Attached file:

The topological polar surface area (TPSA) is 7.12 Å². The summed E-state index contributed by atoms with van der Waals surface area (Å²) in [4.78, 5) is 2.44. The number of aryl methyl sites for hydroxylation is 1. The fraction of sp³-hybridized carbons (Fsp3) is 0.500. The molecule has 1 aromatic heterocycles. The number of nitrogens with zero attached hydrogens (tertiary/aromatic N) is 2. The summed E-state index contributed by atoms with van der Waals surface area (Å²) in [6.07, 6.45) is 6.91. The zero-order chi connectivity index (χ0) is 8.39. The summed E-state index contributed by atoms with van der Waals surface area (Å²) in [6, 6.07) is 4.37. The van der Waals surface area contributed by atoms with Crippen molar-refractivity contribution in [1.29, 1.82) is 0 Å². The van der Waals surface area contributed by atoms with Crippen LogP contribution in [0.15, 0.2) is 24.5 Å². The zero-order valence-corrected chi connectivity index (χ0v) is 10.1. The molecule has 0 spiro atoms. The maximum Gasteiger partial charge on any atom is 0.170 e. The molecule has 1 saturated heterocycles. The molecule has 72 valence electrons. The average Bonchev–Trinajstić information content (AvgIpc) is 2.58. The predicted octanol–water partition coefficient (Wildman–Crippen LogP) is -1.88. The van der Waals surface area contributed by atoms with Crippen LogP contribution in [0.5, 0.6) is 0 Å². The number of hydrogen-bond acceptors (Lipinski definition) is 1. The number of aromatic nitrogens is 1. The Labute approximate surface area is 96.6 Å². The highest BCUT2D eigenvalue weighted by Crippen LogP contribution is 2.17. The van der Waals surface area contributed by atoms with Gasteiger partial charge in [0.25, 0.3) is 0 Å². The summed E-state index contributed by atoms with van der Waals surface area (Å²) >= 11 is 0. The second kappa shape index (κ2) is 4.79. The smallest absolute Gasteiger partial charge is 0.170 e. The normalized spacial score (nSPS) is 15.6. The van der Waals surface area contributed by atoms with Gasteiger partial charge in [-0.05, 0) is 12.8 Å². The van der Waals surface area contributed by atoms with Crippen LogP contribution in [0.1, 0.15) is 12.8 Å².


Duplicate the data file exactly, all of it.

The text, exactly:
The topological polar surface area (TPSA) is 7.12 Å². The summed E-state index contributed by atoms with van der Waals surface area (Å²) in [4.78, 5) is 2.44. The number of aryl methyl sites for hydroxylation is 1. The fraction of sp³-hybridized carbons (Fsp3) is 0.500. The molecule has 1 aromatic heterocycles. The number of nitrogens with zero attached hydrogens (tertiary/aromatic N) is 2. The summed E-state index contributed by atoms with van der Waals surface area (Å²) in [6.07, 6.45) is 6.91. The zero-order chi connectivity index (χ0) is 8.39. The summed E-state index contributed by atoms with van der Waals surface area (Å²) in [6, 6.07) is 4.37. The van der Waals surface area contributed by atoms with Crippen molar-refractivity contribution in [1.29, 1.82) is 0 Å². The van der Waals surface area contributed by atoms with Crippen LogP contribution in [0.15, 0.2) is 24.5 Å². The zero-order valence-corrected chi connectivity index (χ0v) is 10.1. The molecule has 0 spiro atoms. The maximum Gasteiger partial charge on any atom is 0.170 e. The molecule has 1 saturated heterocycles. The molecule has 72 valence electrons. The average Bonchev–Trinajstić information content (AvgIpc) is 2.58. The predicted octanol–water partition coefficient (Wildman–Crippen LogP) is -1.88. The van der Waals surface area contributed by atoms with Crippen LogP contribution in [0.5, 0.6) is 0 Å². The number of hydrogen-bond acceptors (Lipinski definition) is 1. The number of aromatic nitrogens is 1. The Labute approximate surface area is 96.6 Å². The highest BCUT2D eigenvalue weighted by Crippen LogP contribution is 2.17. The van der Waals surface area contributed by atoms with Gasteiger partial charge in [0.25, 0.3) is 0 Å². The summed E-state index contributed by atoms with van der Waals surface area (Å²) >= 11 is 0. The second kappa shape index (κ2) is 4.79. The smallest absolute Gasteiger partial charge is 0.170 e. The normalized spacial score (nSPS) is 15.6. The van der Waals surface area contributed by atoms with Gasteiger partial charge in [-0.05, 0) is 12.8 Å². The van der Waals surface area contributed by atoms with Crippen LogP contribution in [0.1, 0.15) is 12.8 Å².